• RevShirleyMurphy

The Road to Emmaus



If there is one thing COVID taught us all it is that many of us have been taking more exercise than before this crisis started. Walking around the village or local area. Maybe for some of us treading familiar footpaths and enjoying the places we always have enjoyed. For others, we’re walking those places for the first time or at least it has been a while since we were there on foot. And what opportunities does this bring? Taking things at a slower pace allows us to really look and see what is around us. Houses we hadn’t noticed before because we were driving and concentrating on the next junction or crossing. Beautiful flowering plants and trees in people’s gardens and in the open spaces. Now, I’m not convinced that just because we are looking at these things, the whole world has not suddenly sprung into life just for our entertainment and blessing, but these wonderful things have been there all the time. We have just became more conscious and more aware of our surroundings. We just haven’t been looking for them that closely.


I wonder, is it like that with Jesus sometimes? This story tells us that two people are walking on the road to Emmaus. They have seen what happened to Jesus, and they have heard these stories that he might be back, but they are obviously doubtful. So doubtful, that they are not looking through the world with eyes that wanted to see Jesus. So much so, that they were actually walking away from Jerusalem and even when he was walking with them, they didn’t even notice who he was.


We hear the story now and maybe think they must have been pretty dense. Who would miss it if Jesus were standing right next to them? But the reality is that maybe a lot of us would. For as much as we tend to see things when we are keeping a look out for them. We can easily miss them if we are not.


I’m wondering if I had been on the road to Emmaus that day. Would I have expected Jesus to be walking this dusty road, in the middle of nowhere? Who would have imagined that possibility? Perhaps we’re not so different. We miss Jesus a lot.


The Good news is that we don’t have to go to find Him. God is already doing incredible things where we are, every day. And the real irony, is that sometimes those of us who think we get it. Who think it’s our job to show God and God’s will to the people who we think have never seen Him, are the ones who are most apt to fail to see it ourselves. When we look back on things, we can see that there were times when God felt so far away, and yet He was never so close. They’re usually the times when everything was going wrong and we cried out, “Where is God in this?” and got, so we thought, no answer.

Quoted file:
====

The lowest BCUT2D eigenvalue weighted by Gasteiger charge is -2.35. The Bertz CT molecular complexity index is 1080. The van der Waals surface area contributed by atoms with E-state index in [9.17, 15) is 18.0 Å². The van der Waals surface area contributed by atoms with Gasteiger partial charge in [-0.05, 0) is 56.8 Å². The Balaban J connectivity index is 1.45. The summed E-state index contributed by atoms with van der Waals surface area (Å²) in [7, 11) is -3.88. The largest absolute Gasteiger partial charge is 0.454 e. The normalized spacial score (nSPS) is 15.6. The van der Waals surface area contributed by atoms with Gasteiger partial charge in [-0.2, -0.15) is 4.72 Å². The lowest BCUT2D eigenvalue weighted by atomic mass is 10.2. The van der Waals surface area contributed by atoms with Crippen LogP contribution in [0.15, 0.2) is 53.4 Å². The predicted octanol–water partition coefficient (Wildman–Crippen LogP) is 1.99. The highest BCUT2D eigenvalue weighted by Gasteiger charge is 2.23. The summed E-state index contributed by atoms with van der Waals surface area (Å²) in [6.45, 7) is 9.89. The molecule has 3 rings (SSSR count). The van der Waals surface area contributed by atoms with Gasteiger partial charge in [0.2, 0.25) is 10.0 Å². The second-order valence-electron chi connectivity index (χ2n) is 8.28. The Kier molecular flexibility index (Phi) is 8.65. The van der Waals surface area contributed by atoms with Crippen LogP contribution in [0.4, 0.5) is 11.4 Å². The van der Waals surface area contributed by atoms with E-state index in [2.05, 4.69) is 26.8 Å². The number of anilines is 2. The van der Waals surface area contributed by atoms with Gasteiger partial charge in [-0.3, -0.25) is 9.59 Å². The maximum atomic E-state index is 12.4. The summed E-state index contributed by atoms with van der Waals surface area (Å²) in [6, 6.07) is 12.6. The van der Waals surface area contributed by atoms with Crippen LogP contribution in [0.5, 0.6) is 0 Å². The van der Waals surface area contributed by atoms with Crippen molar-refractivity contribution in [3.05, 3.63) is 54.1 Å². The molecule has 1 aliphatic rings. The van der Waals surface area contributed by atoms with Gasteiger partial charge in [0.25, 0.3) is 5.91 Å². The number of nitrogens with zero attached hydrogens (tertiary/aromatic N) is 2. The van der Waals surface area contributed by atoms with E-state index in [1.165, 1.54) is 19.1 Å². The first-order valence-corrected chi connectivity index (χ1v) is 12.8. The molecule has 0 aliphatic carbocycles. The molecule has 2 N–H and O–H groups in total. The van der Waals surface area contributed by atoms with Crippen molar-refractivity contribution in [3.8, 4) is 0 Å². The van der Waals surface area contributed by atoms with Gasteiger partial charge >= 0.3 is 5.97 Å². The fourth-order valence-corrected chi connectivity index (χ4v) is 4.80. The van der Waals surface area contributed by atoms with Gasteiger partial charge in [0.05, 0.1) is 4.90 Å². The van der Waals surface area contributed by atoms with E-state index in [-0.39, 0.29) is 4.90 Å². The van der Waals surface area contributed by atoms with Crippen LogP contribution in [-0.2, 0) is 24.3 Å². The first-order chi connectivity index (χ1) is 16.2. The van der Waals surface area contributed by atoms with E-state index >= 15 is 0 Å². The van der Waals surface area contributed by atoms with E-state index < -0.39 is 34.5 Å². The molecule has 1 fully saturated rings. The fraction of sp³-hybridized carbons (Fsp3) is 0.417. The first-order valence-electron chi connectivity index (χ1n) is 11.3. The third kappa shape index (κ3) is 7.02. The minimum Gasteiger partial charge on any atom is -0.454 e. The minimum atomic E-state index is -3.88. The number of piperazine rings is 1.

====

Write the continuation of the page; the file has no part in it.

Not noticing the signs around us. The little indications that God was at work. If I had been looking for God in those who were walking my journey with me, I could have seen that Jesus was walking with me in and through them. And I’m not the only one. You’ve probably had these moments too.


We sometimes teach ourselves not to expect what we think is unlikely. We make assumptions and snap judgments without meaning to, and we miss the incredible reality of what is in front of us. And if we do it in the day to day details of our lives, we do it more when it comes to God. We tell ourselves not to expect the incredible. Not to see the life changing. Not to dare to believe in what is extraordinary. Maybe it is our human nature. We are more willing to be negative than we are positive. We are more willing to disregard the fact that Jesus is walking next to us than we are to accept the truth that Jesus has been with us every step of the way. When the two people got to the end of that road with Jesus, they sat at a table with him. They still didn’t see. They didn’t see until he took bread, and broke it, and gave it to them. And finally, it became too much to ignore. They had to see Him. Sometimes when have those moments too. When it just becomes too much to ignore. When our eyes are opened wide. When we can’t argue it away anymore, and we have to believe.


And this current crisis is helping us to bring into focus what is happening all around us on a daily basis. People helping other people in a myriad ways. Carrying one another’s burdens. Sharing one another’s anxieties and worries. And this opens our eyes to see the living God at work in the world through his people.


Those who had met Jesus on the Emmaus road went from that place and they told everyone what they saw. They went to the disciples who had just had their own experience of seeing Jesus. And together they shared the news that he was back.


The church today follows the same pattern even though we are dispersed at the moment. That is our calling. To share the news that Jesus is with us. Telling one another about our daily journey with Christ. Encouraging one another to look around and really see what is happening here in our communities and around the world. We strengthen the church when we look around with eyes that are looking for Jesus. When we look at the world through Jesus focused eyes, we find that we cannot help but see him all around us. And then we can’t keep it to ourselves any longer. As we walk on our Emmaus roads may we dare to turn to those who are walking beside us physically, spiritually or virtually and look for Jesus in them.

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